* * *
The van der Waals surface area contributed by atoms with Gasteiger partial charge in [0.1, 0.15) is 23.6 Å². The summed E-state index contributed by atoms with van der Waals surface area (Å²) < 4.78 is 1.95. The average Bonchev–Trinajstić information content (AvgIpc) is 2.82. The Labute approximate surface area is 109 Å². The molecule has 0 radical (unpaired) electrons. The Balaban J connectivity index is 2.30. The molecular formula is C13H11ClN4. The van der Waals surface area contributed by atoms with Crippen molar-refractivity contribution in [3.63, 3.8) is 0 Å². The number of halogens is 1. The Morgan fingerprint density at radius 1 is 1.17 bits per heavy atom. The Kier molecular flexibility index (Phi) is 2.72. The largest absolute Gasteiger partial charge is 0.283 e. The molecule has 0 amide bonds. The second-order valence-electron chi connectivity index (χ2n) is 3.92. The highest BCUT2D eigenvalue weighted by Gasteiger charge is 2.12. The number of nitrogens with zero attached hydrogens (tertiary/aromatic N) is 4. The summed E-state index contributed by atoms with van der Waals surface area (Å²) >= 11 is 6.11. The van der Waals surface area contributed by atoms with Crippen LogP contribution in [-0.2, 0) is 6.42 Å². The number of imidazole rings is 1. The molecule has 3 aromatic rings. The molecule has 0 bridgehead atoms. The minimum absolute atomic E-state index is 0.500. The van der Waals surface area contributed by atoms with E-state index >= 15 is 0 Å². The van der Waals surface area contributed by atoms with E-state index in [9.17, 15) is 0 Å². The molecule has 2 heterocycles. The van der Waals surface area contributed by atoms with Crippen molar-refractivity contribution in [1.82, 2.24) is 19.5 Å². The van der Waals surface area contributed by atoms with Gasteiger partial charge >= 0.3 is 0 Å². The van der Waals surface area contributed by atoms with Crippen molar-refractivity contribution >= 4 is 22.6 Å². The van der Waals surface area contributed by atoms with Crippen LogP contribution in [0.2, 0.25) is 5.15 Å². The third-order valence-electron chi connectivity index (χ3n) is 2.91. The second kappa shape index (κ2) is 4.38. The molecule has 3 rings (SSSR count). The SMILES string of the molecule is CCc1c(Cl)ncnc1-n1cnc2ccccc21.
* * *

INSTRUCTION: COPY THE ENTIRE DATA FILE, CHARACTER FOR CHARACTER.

The van der Waals surface area contributed by atoms with Gasteiger partial charge in [0.1, 0.15) is 23.6 Å². The summed E-state index contributed by atoms with van der Waals surface area (Å²) < 4.78 is 1.95. The average Bonchev–Trinajstić information content (AvgIpc) is 2.82. The Labute approximate surface area is 109 Å². The molecule has 0 radical (unpaired) electrons. The Balaban J connectivity index is 2.30. The molecular formula is C13H11ClN4. The van der Waals surface area contributed by atoms with Crippen molar-refractivity contribution in [3.63, 3.8) is 0 Å². The number of halogens is 1. The Morgan fingerprint density at radius 1 is 1.17 bits per heavy atom. The Kier molecular flexibility index (Phi) is 2.72. The largest absolute Gasteiger partial charge is 0.283 e. The molecule has 0 amide bonds. The second-order valence-electron chi connectivity index (χ2n) is 3.92. The highest BCUT2D eigenvalue weighted by Gasteiger charge is 2.12. The number of nitrogens with zero attached hydrogens (tertiary/aromatic N) is 4. The summed E-state index contributed by atoms with van der Waals surface area (Å²) >= 11 is 6.11. The van der Waals surface area contributed by atoms with Crippen LogP contribution in [-0.2, 0) is 6.42 Å². The number of imidazole rings is 1. The molecule has 3 aromatic rings. The molecule has 0 bridgehead atoms. The minimum absolute atomic E-state index is 0.500. The van der Waals surface area contributed by atoms with E-state index >= 15 is 0 Å². The van der Waals surface area contributed by atoms with E-state index in [9.17, 15) is 0 Å². The molecule has 2 heterocycles. The van der Waals surface area contributed by atoms with Crippen molar-refractivity contribution in [1.82, 2.24) is 19.5 Å². The van der Waals surface area contributed by atoms with Gasteiger partial charge >= 0.3 is 0 Å². The van der Waals surface area contributed by atoms with Crippen molar-refractivity contribution >= 4 is 22.6 Å². The van der Waals surface area contributed by atoms with Crippen LogP contribution in [0.2, 0.25) is 5.15 Å². The third-order valence-electron chi connectivity index (χ3n) is 2.91. The second kappa shape index (κ2) is 4.38. The molecule has 3 rings (SSSR count). The SMILES string of the molecule is CCc1c(Cl)ncnc1-n1cnc2ccccc21.